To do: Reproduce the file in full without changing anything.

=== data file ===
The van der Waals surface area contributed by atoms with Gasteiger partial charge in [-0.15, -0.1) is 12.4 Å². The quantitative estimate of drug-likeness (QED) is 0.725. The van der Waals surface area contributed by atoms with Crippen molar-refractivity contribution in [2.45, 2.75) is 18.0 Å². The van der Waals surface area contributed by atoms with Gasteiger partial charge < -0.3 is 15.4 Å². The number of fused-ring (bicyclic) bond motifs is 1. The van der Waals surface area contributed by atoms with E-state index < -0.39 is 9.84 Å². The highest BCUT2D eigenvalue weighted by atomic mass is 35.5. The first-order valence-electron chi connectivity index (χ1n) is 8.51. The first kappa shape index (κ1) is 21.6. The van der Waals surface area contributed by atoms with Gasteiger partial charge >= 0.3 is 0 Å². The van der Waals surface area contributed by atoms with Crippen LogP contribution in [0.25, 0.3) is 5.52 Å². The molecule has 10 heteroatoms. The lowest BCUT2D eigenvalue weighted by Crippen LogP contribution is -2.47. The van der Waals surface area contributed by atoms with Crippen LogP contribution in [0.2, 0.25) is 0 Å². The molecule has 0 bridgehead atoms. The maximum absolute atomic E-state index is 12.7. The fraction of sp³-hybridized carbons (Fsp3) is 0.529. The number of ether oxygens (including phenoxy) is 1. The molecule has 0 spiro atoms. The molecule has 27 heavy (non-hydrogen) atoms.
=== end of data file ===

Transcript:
The van der Waals surface area contributed by atoms with Gasteiger partial charge in [-0.15, -0.1) is 12.4 Å². The quantitative estimate of drug-likeness (QED) is 0.725. The van der Waals surface area contributed by atoms with Crippen molar-refractivity contribution in [2.45, 2.75) is 18.0 Å². The van der Waals surface area contributed by atoms with Gasteiger partial charge < -0.3 is 15.4 Å². The number of fused-ring (bicyclic) bond motifs is 1. The van der Waals surface area contributed by atoms with E-state index < -0.39 is 9.84 Å². The highest BCUT2D eigenvalue weighted by atomic mass is 35.5. The first-order valence-electron chi connectivity index (χ1n) is 8.51. The first kappa shape index (κ1) is 21.6. The van der Waals surface area contributed by atoms with Gasteiger partial charge >= 0.3 is 0 Å². The van der Waals surface area contributed by atoms with Crippen LogP contribution in [0.25, 0.3) is 5.52 Å². The molecule has 10 heteroatoms. The lowest BCUT2D eigenvalue weighted by Crippen LogP contribution is -2.47. The van der Waals surface area contributed by atoms with Crippen LogP contribution in [0.2, 0.25) is 0 Å². The molecule has 0 bridgehead atoms. The maximum absolute atomic E-state index is 12.7. The fraction of sp³-hybridized carbons (Fsp3) is 0.529. The number of ether oxygens (including phenoxy) is 1. The molecule has 0 spiro atoms. The molecule has 27 heavy (non-hydrogen) atoms.